Your character can be good, evil, or neutral. They can also be lawful, chaotic, or neutral.
If your character is good, they will sacrifice for others or go out of their way to do the right thing. Evil is, well, evil. Neutral in this sense refers to a character who is not evil but will not always go out of their way to help others.
Lawful characters have a respect for authority and tradition and abide by a set of laws, whether set by themselves or others. They can be rigid and do not do well without structure. Even a lawful evil character acts within their own set of rules and traditions.
Chaotic characters are more open and flexible with regards to laws, but this makes them more unpredictable. Neutral characters fall somewhere in the middle.
Where do your characters fall on the moral alignment scale?
4. Use the Myers-Briggs Type Indicator
One of the most popular personality assessments is the Myers-Briggs type indicator, or MBTI. While modern psychologists have largely debunked the science behind it, it remains an interesting way to take inventory of yourself. You can also figure out the MBTI of your characters, which can give you a solid basis for the way they act in different situations.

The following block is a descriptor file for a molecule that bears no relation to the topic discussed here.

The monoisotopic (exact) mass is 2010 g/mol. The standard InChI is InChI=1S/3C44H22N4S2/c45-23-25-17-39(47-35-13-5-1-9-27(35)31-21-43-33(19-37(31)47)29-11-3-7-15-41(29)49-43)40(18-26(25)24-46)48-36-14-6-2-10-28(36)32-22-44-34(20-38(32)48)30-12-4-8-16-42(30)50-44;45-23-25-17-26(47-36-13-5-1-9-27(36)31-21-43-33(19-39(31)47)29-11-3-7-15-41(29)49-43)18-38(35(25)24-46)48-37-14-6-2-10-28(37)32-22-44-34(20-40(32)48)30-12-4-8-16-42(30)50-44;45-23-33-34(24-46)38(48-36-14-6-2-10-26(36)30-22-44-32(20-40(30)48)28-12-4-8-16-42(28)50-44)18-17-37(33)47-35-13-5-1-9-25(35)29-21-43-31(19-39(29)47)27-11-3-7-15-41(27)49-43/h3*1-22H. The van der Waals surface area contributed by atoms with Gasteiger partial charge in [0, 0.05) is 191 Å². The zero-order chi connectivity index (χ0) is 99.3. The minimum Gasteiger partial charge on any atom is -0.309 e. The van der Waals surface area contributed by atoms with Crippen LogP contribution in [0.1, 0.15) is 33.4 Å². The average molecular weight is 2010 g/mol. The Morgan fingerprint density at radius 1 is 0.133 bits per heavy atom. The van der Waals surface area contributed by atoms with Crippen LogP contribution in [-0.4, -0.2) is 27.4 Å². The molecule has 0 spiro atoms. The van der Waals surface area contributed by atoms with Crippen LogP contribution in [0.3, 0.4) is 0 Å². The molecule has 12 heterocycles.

MBTI is based on four major categories. Each category has two ends of the spectrum, and the assessments tell you which of each of these you most identify with. The categories are extroversion/introversion, intuition/sensing, thinking/feeling, and judging/perceiving. Take an MBTI assessment here.
5. Throw Your Characters into an Alternate Universe
This character development involves some actual writing, although it likely won’t make it into your story. Drop your characters into an alternate universe. Keep their personalities and desires the same but have them interact in an entirely unfamiliar setting. Then write a short story or flash fiction about how they react and adapt.
You can put your characters in today’s real world or send them to a deserted island. Maybe they end up in a dungeon and have to escape, or they somehow find themselves in outer space. Staying true to your characters outside of the world you’ve created for them will ensure that your characters aren’t just props in your novel’s setting; they are fully-developed fictional people.
Who is your favorite character in your current work-in-progress? Tell us about them in the comments.